I’ve seen other Latine critics discussing what it means that once again when there’s a big name Latine show with an even bigger name Latina star, obviously once again it’s playing into stereotypes of drug dealers and narcos. Last fall, the University of Southern California’s Anneberg Inclusion Initiative found that Latine representation on screen has remained functionally stagnant over the last 16 years — with more than half (57.8%) of Latines on screen being depicted as criminals, and nearly half (46.2%) as violent criminals. I can see Sofía Vergara being in an early Emmy consideration for her performance, if for no other reason it’s so far against type from the role that white Americans most know her for. But is trading one stereotypical role for the other (and she really is excellent in Griselda) worth it? And sure, it’s not necessarily breaking news that there’s yet another buzzy Netflix drama about Latine drug dealers, but even then — Griselda Blanco, specifically, is responsible for the deaths of just an untold amount of Latine families. It’s not that Netflix obfuscates Blanco’s reign of terror, it’s that her actual crimes were somehow still… worse.

All of this makes it difficult to write about Griselda for a website like Autostraddle, to be honest. Queer people shouldn’t be expected to some greater moral standard; sometimes we’re just terrible people like everyone else. Still it is difficult to square the realities of who Griselda Blanco was with the clickbaity hot tip that she was bisexual. Here’s where we lay. Griselda Blanco was bisexual, and ultimately, does that even matter?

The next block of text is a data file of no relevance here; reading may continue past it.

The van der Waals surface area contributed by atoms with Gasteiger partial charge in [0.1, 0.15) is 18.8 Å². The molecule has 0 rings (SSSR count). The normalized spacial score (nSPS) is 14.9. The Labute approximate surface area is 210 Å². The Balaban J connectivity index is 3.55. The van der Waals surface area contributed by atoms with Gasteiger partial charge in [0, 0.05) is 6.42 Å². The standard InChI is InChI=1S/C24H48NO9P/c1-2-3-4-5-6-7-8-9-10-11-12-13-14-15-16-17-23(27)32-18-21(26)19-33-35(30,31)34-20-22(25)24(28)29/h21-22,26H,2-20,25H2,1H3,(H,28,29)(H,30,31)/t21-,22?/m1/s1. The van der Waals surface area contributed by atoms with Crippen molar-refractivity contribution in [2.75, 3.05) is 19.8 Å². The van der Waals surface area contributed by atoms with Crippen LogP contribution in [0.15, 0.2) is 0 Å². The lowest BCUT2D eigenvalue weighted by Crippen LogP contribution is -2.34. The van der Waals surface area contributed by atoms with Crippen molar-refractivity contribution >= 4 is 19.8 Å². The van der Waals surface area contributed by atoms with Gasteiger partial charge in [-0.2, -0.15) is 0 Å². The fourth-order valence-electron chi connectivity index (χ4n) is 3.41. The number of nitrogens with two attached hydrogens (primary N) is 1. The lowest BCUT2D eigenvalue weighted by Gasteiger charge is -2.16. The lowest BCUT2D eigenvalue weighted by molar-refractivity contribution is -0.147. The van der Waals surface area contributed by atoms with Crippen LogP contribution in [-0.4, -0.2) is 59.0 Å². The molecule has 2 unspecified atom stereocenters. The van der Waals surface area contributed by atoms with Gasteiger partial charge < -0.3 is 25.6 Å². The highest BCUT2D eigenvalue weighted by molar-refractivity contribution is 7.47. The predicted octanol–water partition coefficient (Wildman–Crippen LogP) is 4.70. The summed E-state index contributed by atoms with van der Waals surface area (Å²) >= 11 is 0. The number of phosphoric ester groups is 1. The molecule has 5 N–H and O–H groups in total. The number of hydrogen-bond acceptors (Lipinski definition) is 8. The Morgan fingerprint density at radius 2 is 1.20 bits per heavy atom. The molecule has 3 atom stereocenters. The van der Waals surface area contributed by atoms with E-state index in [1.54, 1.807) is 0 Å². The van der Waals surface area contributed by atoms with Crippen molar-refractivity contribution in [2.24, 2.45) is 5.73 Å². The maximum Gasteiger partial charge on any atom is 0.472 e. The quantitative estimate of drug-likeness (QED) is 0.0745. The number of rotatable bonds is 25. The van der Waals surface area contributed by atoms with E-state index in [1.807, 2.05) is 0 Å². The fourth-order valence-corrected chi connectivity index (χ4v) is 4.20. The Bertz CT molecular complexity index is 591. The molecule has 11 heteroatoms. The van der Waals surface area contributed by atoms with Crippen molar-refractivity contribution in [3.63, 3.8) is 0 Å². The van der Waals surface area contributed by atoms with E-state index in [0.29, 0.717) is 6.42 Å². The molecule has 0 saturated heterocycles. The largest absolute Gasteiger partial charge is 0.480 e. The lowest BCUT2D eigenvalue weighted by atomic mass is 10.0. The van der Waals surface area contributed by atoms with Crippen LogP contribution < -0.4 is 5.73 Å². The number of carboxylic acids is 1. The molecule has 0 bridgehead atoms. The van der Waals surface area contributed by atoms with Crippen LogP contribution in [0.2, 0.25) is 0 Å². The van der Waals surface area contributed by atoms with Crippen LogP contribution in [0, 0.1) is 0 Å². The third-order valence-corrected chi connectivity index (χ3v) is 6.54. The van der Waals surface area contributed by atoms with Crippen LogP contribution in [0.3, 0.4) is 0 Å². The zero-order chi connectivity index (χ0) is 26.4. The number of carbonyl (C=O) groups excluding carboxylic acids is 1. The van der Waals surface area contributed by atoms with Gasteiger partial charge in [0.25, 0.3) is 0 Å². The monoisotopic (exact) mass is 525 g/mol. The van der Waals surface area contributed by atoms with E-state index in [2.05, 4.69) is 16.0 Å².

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Carmen Phillips

Carmen is Autostraddle's Editor-in-Chief and a Black Puerto Rican femme/inist writer. She claims many past homes, but left the largest parts of her heart in Detroit, Brooklyn, and Buffalo, NY. There were several years in her early 20s when she earnestly slept with a copy of James Baldwin’s “Fire Next Time” under her pillow. You can find her on twitter, @carmencitaloves.

Carmen has written 715 articles for us.

1 Comment

  1. As a poc person, I totally get what you’re saying about enforcing stereotypes (about drugs or cartel for latinx representation for example)
    as a woman and a storyteller though, I really really love complex female characters and even monstruous, horrible ones : those are still pretty rare especially well crafted and compelling portrayals…
    Hope others will understand this struggle ^^